This is a rant.
Here’s the thing about public transport where I live. The laws of traffic don’t apply to them.
Stop signs? No thanks, they’ll drive right into a busy junction. Red lights? Surely that means go, right? Lane markings, pfft! That’s for sissies. And while you stick to your lane, they’re just going to overlap or drive into oncoming traffic.
It’s loud, it’s fast, and of course crowded because the ‘matatus’ have a tendency to ferry excess passengers at every chance. It’s dangerous. Deadly.
This morning, a cop pulled over the matatu because the driver had used the wrong lane. Typical. So there we were, 14 passengers, running late for work, standing on the side of the road wondering how we’d all get to work.
Usually, the driver will have a quick conversation with the cop, part with a few notes and all is well with the world again.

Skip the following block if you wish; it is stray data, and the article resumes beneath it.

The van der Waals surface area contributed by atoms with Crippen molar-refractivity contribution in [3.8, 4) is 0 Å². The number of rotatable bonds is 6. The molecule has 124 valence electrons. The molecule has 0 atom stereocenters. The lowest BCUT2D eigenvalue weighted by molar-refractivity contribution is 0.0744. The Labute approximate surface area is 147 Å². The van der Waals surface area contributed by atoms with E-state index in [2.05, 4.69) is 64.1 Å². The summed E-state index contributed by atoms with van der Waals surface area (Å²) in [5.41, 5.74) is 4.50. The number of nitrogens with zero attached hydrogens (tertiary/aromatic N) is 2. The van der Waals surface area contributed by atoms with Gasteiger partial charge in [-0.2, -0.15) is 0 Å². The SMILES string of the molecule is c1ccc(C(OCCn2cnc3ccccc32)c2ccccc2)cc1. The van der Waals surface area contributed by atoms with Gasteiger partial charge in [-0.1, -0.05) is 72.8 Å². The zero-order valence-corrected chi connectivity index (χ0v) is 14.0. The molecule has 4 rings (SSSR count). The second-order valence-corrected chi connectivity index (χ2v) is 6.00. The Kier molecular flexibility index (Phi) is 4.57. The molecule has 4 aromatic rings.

This cop however wasn’t having it. In an ideal situation (nothing is ideal about traffic in Nairobi) the cop would have issued a ticket and left the driver to battle it out in court.But there he stood, minding traffic like we were all invisible. It was inconveniencing to say the least. And this was actually one of the lesser evils committed by matatu crew.
Eventually, the cop did instruct the driver to give each of us a refund so that we could make it to the City Centre.
It irks me though that this kind of scenario is what’s “normal” for those who rely on public transport and what’s even harder is that we’re such a long way from having some semblance of order on our roads.
I live in one of the most corrupt countries in the world and this affects the transport sector in all manner of ways. I can’t even begin to go into all the details. This post would be a mile long by the time I’m done.
Anyway, (sigh!) it’s almost bedtime this side of the world and frankly, my matatu ride home left my nerves more frazzled than I had expected. It hasn’t been a good day on the roads for me.
Ps: If you want to know what it’s like to drive in Nairobi, Google the episode of Don’t Drive Here: Nairobi.